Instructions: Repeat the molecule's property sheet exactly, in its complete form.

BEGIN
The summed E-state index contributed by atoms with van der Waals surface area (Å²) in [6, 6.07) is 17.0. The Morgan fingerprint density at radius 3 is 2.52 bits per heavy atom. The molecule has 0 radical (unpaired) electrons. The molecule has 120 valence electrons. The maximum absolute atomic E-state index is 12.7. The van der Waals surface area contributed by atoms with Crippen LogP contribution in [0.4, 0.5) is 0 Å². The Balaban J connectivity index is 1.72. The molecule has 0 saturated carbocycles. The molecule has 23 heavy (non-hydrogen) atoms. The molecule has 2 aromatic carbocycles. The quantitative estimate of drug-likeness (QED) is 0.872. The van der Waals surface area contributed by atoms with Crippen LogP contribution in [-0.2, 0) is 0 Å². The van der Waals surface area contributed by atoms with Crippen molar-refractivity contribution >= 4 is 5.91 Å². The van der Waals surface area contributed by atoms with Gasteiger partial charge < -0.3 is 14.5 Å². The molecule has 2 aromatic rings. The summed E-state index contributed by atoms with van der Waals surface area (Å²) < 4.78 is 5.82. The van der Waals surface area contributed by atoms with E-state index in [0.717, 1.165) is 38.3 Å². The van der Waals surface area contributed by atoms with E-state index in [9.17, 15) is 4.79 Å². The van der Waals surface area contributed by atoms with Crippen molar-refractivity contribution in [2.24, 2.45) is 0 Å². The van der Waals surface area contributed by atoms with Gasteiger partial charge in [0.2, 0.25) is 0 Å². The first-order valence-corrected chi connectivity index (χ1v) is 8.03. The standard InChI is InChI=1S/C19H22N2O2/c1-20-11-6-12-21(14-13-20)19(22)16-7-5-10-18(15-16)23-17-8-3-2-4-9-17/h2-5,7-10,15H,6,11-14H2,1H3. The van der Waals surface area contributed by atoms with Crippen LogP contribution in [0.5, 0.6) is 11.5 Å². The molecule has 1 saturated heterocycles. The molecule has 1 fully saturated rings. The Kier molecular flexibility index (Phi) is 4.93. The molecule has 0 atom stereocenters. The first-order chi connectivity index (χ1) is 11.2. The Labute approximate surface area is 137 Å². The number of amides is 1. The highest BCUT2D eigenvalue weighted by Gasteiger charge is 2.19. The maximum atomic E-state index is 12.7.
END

The summed E-state index contributed by atoms with van der Waals surface area (Å²) in [6, 6.07) is 17.0. The Morgan fingerprint density at radius 3 is 2.52 bits per heavy atom. The molecule has 0 radical (unpaired) electrons. The molecule has 120 valence electrons. The maximum absolute atomic E-state index is 12.7. The van der Waals surface area contributed by atoms with Crippen LogP contribution in [0.4, 0.5) is 0 Å². The Balaban J connectivity index is 1.72. The molecule has 0 saturated carbocycles. The molecule has 23 heavy (non-hydrogen) atoms. The molecule has 2 aromatic carbocycles. The quantitative estimate of drug-likeness (QED) is 0.872. The van der Waals surface area contributed by atoms with Crippen LogP contribution in [-0.2, 0) is 0 Å². The van der Waals surface area contributed by atoms with Crippen molar-refractivity contribution >= 4 is 5.91 Å². The van der Waals surface area contributed by atoms with Gasteiger partial charge < -0.3 is 14.5 Å². The molecule has 2 aromatic rings. The summed E-state index contributed by atoms with van der Waals surface area (Å²) < 4.78 is 5.82. The van der Waals surface area contributed by atoms with E-state index in [0.717, 1.165) is 38.3 Å². The van der Waals surface area contributed by atoms with E-state index in [9.17, 15) is 4.79 Å². The van der Waals surface area contributed by atoms with Crippen molar-refractivity contribution in [2.24, 2.45) is 0 Å². The van der Waals surface area contributed by atoms with Gasteiger partial charge in [0.2, 0.25) is 0 Å². The first-order valence-corrected chi connectivity index (χ1v) is 8.03. The standard InChI is InChI=1S/C19H22N2O2/c1-20-11-6-12-21(14-13-20)19(22)16-7-5-10-18(15-16)23-17-8-3-2-4-9-17/h2-5,7-10,15H,6,11-14H2,1H3. The van der Waals surface area contributed by atoms with Crippen LogP contribution in [0.5, 0.6) is 11.5 Å². The molecule has 1 saturated heterocycles. The molecule has 1 fully saturated rings. The Kier molecular flexibility index (Phi) is 4.93. The molecule has 0 atom stereocenters. The first-order chi connectivity index (χ1) is 11.2. The Labute approximate surface area is 137 Å². The number of amides is 1. The highest BCUT2D eigenvalue weighted by Gasteiger charge is 2.19. The maximum atomic E-state index is 12.7.